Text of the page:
Grant will open Mocksville land for development
Published 10:03 am Thursday, July 9, 2020
By Jeanna Baxter White
Word Master Media Group for
Davie Economic Development
The N.C. Rural Infrastructure Authority has awarded the Town of Mocksville a $175,000 Community Development Block Grant (CDBG) to support a sewer line extension to a site where Special Event Services (SES) is expanding operations.
SES, headquartered in Winston-Salem, provides audio, lighting, design, staging, and live event productions for businesses, religious organizations, and major recording artists. The company expects to create 14 jobs and invest $8,850,000 in this expansion project.
Founded in 1986 by Jim Brammer and Jeff Cranfill in Brammer’s Winston-Salem garage, SES clients include Ed Sheeran, Zac Brown Band, Hootie and the Blowfish, Franklin Graham, Joyce Meyer Ministries, and others.
The company broke ground in January on a 15-acre site at 216 Angell Knoll Ave., off Yadkinville Road, that will make room for growth, provide greater efficiency, and free up space for one of its affiliated companies. The 52,000-square-foot pre-engineered metal building will include conference rooms, offices, and warehouse space. The company plans to move in this November.
Future plans include the addition of a rehearsal facility that will allow artists and productions to practice in a space set up to simulate the venue where they will be performing.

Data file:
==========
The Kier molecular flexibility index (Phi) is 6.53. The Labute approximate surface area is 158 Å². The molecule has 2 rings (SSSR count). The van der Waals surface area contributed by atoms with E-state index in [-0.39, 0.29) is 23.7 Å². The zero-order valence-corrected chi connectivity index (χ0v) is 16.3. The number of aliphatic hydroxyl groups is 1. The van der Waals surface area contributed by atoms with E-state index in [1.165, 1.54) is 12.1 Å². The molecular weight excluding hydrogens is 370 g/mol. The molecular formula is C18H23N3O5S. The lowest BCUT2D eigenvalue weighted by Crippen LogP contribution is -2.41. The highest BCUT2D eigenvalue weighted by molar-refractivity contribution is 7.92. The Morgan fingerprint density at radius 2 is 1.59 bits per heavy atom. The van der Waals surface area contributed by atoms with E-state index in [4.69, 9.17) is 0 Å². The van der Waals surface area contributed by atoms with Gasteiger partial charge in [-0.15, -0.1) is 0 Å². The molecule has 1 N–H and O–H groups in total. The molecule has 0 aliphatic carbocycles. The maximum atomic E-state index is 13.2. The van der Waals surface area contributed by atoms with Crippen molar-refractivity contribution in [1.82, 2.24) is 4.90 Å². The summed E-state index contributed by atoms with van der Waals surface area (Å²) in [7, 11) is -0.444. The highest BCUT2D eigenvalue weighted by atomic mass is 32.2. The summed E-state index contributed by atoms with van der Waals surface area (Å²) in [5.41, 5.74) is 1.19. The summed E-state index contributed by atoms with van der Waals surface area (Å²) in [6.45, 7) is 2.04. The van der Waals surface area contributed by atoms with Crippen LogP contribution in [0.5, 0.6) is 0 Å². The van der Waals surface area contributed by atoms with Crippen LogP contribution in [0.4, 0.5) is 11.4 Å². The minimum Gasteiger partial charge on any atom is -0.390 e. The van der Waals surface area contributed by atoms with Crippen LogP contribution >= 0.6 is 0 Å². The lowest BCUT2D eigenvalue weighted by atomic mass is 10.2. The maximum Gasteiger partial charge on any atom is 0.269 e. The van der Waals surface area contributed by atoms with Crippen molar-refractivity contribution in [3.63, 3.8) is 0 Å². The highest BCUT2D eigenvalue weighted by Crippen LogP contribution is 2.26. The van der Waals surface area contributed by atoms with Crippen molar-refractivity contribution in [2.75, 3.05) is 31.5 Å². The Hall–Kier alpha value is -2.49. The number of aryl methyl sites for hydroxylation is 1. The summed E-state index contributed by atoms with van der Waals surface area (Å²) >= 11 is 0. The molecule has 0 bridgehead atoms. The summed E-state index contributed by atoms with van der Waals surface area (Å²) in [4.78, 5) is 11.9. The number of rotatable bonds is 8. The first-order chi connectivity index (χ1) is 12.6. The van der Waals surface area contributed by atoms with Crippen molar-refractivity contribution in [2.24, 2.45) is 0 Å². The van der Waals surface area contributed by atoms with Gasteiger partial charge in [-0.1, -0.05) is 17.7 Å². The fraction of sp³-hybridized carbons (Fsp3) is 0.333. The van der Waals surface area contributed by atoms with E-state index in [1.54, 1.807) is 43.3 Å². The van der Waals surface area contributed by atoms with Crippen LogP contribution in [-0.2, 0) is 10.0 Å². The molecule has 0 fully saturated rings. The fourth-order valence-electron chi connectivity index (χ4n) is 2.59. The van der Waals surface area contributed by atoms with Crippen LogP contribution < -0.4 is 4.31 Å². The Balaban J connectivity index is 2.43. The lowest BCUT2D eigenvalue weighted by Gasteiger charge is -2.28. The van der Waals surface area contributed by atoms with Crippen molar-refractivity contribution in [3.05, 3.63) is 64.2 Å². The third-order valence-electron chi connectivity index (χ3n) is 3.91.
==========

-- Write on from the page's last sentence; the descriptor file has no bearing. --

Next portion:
“This grant not only helps SES but opens up 70-plus acres of additional industrial and commercial property off Angell Knoll Drive,” said Terry Bralley, president of the Davie County Economic Development Commission.
“This is an exciting opportunity for the Town of Mocksville and we are pleased to partner with the State of North Carolina, Davie EDC, and especially SES, to facilitate infrastructure expansion in our community,” said Matt Settlemyer, Mocksville town manager. “Innovative industries like SES are vital to the growth and stability of Mocksville and Davie County.”
Mocksville’s grant was one of three announced on Thursday. “Rural Infrastructure Authority grants help our cities, towns, and counties address critical infrastructure needs so they can attract new, good-paying jobs,” Governor Cooper said. “When we invest in rural communities, we are demonstrating that North Carolina is open for business with the tools and workforce to help companies compete on a global scale.”
Special Event Services and its 11 affiliated companies employ around 300 people worldwide and have offices in Winston-Salem, Nashville, New York, San Diego, and Boston. The company plans to expand to Las Vegas. Learn more at www.specialeventservices.com.
The Community Development Block Grant program is a US Department of Housing and Urban Development (HUD) program administered in part by the NC Department of Commerce. CDBG’s economic development funds provide grants to local governments for creating and retaining jobs. Project funding is based on the number of jobs to be created and the level of economic distress of applicant communities.
The Rural Infrastructure Authority was established as part of the Rural Economic Development Division at the NC Department of Commerce to assist with the review and approval of grants for rural areas in the state. The grants-making programs of the division include assistance for building reuse and restoration, water and sewer infrastructure, and economic innovation in rural communities.